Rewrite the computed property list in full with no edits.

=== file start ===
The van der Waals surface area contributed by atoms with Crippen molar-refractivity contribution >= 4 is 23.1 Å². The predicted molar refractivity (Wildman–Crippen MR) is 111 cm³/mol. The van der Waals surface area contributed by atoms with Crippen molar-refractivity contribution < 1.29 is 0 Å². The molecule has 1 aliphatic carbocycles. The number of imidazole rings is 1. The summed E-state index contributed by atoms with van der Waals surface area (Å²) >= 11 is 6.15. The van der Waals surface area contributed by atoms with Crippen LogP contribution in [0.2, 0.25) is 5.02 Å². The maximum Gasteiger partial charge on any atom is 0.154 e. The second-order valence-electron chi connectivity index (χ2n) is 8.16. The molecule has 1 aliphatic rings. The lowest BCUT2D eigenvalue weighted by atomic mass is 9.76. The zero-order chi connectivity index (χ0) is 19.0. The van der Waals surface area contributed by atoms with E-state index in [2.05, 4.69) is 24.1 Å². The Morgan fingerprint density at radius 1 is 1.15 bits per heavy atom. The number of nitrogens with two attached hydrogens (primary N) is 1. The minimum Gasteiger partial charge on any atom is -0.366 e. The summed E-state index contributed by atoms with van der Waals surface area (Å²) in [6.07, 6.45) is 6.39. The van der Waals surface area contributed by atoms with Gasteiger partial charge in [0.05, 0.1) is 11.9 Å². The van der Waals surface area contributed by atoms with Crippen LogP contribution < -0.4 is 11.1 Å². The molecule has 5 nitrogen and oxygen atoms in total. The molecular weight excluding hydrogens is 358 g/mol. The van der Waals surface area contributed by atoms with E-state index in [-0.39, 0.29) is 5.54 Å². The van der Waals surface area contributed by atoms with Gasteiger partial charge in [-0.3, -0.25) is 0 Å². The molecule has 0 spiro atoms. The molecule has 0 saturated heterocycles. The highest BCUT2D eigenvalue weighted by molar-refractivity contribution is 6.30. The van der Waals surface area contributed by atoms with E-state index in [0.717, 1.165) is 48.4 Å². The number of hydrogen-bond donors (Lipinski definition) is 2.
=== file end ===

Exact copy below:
The van der Waals surface area contributed by atoms with Crippen molar-refractivity contribution >= 4 is 23.1 Å². The predicted molar refractivity (Wildman–Crippen MR) is 111 cm³/mol. The van der Waals surface area contributed by atoms with Crippen molar-refractivity contribution < 1.29 is 0 Å². The molecule has 1 aliphatic carbocycles. The number of imidazole rings is 1. The summed E-state index contributed by atoms with van der Waals surface area (Å²) >= 11 is 6.15. The van der Waals surface area contributed by atoms with Crippen LogP contribution in [0.2, 0.25) is 5.02 Å². The maximum Gasteiger partial charge on any atom is 0.154 e. The second-order valence-electron chi connectivity index (χ2n) is 8.16. The molecule has 1 aliphatic rings. The lowest BCUT2D eigenvalue weighted by atomic mass is 9.76. The zero-order chi connectivity index (χ0) is 19.0. The van der Waals surface area contributed by atoms with E-state index in [2.05, 4.69) is 24.1 Å². The Morgan fingerprint density at radius 1 is 1.15 bits per heavy atom. The number of nitrogens with two attached hydrogens (primary N) is 1. The minimum Gasteiger partial charge on any atom is -0.366 e. The summed E-state index contributed by atoms with van der Waals surface area (Å²) in [6.07, 6.45) is 6.39. The van der Waals surface area contributed by atoms with Gasteiger partial charge in [0.05, 0.1) is 11.9 Å². The van der Waals surface area contributed by atoms with Crippen LogP contribution < -0.4 is 11.1 Å². The molecule has 5 nitrogen and oxygen atoms in total. The molecular weight excluding hydrogens is 358 g/mol. The van der Waals surface area contributed by atoms with E-state index in [-0.39, 0.29) is 5.54 Å². The van der Waals surface area contributed by atoms with Gasteiger partial charge in [-0.3, -0.25) is 0 Å². The molecule has 0 spiro atoms. The molecule has 0 saturated heterocycles. The highest BCUT2D eigenvalue weighted by molar-refractivity contribution is 6.30. The van der Waals surface area contributed by atoms with E-state index in [0.717, 1.165) is 48.4 Å². The number of hydrogen-bond donors (Lipinski definition) is 2.